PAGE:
Oh, oh – our workforce is changing, again.
The last decade has been characterized by record low employee disengagement. In general, employees just don’t care about creating shareholder value. According to the research they draw paychecks and try to balance the demands of work with the demands of their life style.
Disengaged, yes; but also diligent. Most of our current workforce comes to work, even virtually, trying to get a job done. Our workers may have been entitled by their parents but there was an understanding, even if resented, that there was a hierarchy that needed to be appeased.
Social Media Generation
I think this is changing. I think we’re seeing the beginnings of the “social media generation” hitting the workforce. What I’ve seen recently is an emerging trend - even though it’s blurry.
The most intimate relationship is with their smartphone
We’ve spent a lot of time recently in business understanding the technological impact of social media. We can now hit your i-phone with a special drink promotion as you walk past Starbucks. We’re constantly alone together. For many this is a “wow” phenomenon; for “kids”, it’s just life.
But what of the human (shall we say “social”) side of social media at work – that is, beyond our obsession with surfing, tweeting, and Facebooking on the job.
Those entering the workforce in 2013 simply don’t think the same as the rest of us. They have a need, and expectation to be connected. It may be a form of narcissism, but they want to be connected, and known to be connected.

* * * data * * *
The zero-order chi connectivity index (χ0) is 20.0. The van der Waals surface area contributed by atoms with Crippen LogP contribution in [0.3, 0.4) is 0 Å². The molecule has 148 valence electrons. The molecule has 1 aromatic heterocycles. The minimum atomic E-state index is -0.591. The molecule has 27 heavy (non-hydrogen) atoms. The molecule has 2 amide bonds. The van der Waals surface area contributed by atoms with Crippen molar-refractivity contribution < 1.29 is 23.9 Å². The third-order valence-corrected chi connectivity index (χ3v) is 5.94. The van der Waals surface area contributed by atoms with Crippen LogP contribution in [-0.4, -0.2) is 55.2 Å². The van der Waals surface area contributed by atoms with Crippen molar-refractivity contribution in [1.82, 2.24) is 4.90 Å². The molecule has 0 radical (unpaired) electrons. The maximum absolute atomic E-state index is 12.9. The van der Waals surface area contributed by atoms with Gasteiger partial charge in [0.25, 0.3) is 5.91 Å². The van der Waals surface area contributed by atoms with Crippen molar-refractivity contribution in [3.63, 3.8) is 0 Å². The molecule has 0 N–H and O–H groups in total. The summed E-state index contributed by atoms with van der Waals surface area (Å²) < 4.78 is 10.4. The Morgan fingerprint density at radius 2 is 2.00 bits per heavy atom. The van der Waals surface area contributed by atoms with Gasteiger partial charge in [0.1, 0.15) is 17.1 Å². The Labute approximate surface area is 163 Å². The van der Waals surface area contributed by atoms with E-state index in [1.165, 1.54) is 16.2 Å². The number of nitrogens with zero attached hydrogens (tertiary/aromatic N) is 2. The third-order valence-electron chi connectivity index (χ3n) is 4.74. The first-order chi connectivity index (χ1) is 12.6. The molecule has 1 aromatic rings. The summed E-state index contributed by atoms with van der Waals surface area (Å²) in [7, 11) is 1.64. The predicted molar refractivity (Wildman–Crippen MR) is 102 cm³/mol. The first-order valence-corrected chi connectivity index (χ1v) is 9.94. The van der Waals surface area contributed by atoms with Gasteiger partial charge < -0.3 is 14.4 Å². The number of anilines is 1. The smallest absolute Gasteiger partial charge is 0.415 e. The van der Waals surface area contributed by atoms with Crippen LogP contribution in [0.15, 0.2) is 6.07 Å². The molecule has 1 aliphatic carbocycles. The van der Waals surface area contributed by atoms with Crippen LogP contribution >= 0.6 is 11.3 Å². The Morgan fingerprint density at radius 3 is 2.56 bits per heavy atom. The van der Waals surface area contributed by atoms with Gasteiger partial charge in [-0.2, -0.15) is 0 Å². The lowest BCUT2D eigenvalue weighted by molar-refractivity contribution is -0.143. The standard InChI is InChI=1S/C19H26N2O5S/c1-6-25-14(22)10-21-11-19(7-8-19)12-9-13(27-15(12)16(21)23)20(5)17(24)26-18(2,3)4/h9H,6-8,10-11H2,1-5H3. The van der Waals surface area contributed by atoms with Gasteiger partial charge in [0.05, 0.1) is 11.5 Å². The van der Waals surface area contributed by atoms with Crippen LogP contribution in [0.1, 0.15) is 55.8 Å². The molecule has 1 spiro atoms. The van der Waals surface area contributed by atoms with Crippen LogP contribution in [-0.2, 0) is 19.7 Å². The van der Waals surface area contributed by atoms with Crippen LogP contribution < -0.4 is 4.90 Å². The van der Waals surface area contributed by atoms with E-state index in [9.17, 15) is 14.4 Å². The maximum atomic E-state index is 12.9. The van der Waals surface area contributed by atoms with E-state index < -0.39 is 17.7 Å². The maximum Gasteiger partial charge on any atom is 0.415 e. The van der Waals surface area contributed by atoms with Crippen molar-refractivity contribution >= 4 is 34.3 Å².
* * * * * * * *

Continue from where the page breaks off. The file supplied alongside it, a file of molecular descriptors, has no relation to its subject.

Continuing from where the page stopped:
… kids have grown up inside an adult bubble
Many have grown up inside an "adult bubble" where they have been encouraged to connect by saying what they think - to their parent's and adult friends.
What they don't realize is that they were never judged inside the "adult bubble" - but they will be when they enter the workforce. This "connecting without judgement” often means publishing without a filter or discretion. Why else do we see endless lewd partying pictures or a frivolous obsession with kittens?
Social media is the great leveler; however, organization life is, well, “organized.” So, what impact will this new generation have on organization life?
- Will the new workforce really understand "confidentiality" and the need to protect "business intelligence?”
- Will “whistleblower" laws be the least of a corporations confidentiality concern as we see stuff in the media that we never dreamed of?
- Will we be working in “open landscape” offices so our recruits can feel connected even when they’re not on the phone?
- Will communications with the boss be only through curt text messages?
- Will employees only commit to a one year horizon as they check their phone for more interesting opportunities in the ether?
I don’t know the answer to these questions, but I do know that managers and Human Resource departments aren’t ready.
This is going to be fun!